For about two years, there was a legal right to poison. From 1974, when a panel from the D.C. Circuit of the U.S. Court of Appeals created their license to mass murder, until 1976 when the full court reversed the decision, it had been the law of the land in America that the EPA could not ban a substance based on credible scientific evidence that it posed a risk to the lives of thousands of Americans. You had to wait until the toxic risk had been proved. In other words, until EPA had counted enough certified dead bodies. There was no way to stop the sale of leaded gasoline.
By the time the Supreme Court declined to hear appeals of the Appeals Court decision against lead, and steps were taken over the next decade to stop its sale in America, leaded gas (ethyl as it was widely known after its leading manufacturer) had taken its toll. During the leaded gas era (1924 to 1986) tens of thousands of adults died of lead-related heart attacks, and for children, a medical researcher Dr. Sergio Piomelli told our guest Jamie Lincoln Kitman that there was a clear before and after. “Before the U.S. lead phaseout began, 30,000 out of 100,000 New York City children tested had elevated lead levels; after the phaseout was complete, 1,500 of 100,000 had similarly high levels.”
That was back in the year 2000, when Jamie published his award-winning investigative report on leaded gasoline in The Nation. Lead levels in children in New York City and elsewhere in America have continued to decline. That’s the very good news. Here’s the worrying news – That 2000 concept of elevated levels of lead in the blood was based on what was then believed to be a safe level. Today, 18 years later, the scientific consensus is there is no safe level…all lead in the blood is bad for you, and worst for children.
Today, lead remains embedded in the global environment, especially in Africa, parts of Asia and Latin America where leaded gas is still in use.
All of which brings us to brominated fire retardants, the subject of Jamie Lincoln Kitman’s latest investigative report in The Nation which was entitled simply “Worse Than Lead.”
The narratives for lead and bromine are remarkably similar. The people making them knew they were toxic. They knew there were safer alternatives to them, but they sold and distributed them widely so that they contaminate many consumer products and human bodies, not to mention the global environment.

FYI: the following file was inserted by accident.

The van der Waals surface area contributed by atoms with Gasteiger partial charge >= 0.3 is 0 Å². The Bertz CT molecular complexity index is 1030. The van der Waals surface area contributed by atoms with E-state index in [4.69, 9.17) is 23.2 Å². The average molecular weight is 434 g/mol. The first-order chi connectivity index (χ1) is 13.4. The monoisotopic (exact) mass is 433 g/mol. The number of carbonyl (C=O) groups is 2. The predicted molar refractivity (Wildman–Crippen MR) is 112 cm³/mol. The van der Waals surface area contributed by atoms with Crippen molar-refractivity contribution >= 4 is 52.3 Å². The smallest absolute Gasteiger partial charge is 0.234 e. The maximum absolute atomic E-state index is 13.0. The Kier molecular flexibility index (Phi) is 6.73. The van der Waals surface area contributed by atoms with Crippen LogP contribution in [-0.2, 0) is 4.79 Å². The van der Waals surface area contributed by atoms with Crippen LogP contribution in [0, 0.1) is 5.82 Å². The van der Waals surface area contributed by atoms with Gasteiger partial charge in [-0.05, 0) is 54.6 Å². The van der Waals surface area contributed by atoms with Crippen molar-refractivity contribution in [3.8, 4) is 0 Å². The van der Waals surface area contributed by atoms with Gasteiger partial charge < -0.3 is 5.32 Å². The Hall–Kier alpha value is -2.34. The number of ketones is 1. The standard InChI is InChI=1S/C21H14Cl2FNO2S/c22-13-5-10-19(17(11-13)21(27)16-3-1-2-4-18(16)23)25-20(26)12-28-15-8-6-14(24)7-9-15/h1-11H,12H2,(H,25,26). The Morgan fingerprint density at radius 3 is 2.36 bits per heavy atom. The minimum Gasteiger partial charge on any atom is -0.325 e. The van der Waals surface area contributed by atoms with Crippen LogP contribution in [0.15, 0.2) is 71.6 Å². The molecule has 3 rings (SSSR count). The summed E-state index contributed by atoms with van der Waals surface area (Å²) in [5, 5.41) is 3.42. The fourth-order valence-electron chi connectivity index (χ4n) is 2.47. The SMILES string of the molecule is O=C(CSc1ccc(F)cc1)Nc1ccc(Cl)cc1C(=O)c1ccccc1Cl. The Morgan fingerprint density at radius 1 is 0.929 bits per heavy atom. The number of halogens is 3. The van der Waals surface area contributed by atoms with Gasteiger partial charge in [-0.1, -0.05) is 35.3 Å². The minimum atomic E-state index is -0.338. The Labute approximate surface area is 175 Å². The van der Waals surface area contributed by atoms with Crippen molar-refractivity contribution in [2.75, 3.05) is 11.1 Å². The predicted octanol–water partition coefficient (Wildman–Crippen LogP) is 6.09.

When it comes to brominated flame retardants, a recent estimate suggested that as many as 97 percent of Americans have toxic ingredients from them in their blood. Oh, and these ingredients have been shown to be deeply poisonous – linked to cancer, genetic damage, and behavioral and learning difficulties.
But help is on the way…from terrific investigative reporting like Jamie’s, and earlier this month, from the state of California where, for the first time anywhere, the use of some flame retardants on some products, like children’s pajamas and mattresses has been banned.
Jamie Lincoln Kitman, New York bureau chief for Automobile Magazine, won an investigative reporting award from Investigative Reporters and Editors for his Nation article on the secret history of leaded gasoline. He’s based in New York City.
Jamie Kitman’s personality was evidently arrested at the age of 12, for though he was trained as a lawyer (and remains a member of the New York and New Jersey bars), he earns his living writing about cars and managing the careers of rock musicians. He is the New York bureau chief at Automobile Magazine, where he is also a longtime columnist; he is the car guy for GQ; and a contributor to The Nation, The Washington Post, Harper’s, Foreign Policy, Top Gear and CAR magazines. He calls his proudest achievement writing the very first anti-SUV op-ed piece in the New York Times in 1994.
Jamie’s also the manager of alternative rock artists like They Might Be Giants, OK Go, Mike Doughty and Mike Viola, and he has worked with diverse acts including The La’s, Violent Femmes, Meat Puppets, Pere Ubu and Yo La Tengo. How does he split his time? Kitman, the father of three children, explains that eighty percent of his time is spent managing bands and the other eighty percent writing. “Cars, music and magazines, what could be better? Three dying industries mean threes time the work and half the fun,” Kitman notes, “but somehow it all adds up. Even if my accountant disagrees.”
The winner of numerous awards, including the National Magazine Award for commentary, and an IRE Award for investigative magazine reporting, Jamie’s currently writing a book about the history of lead in gasoline.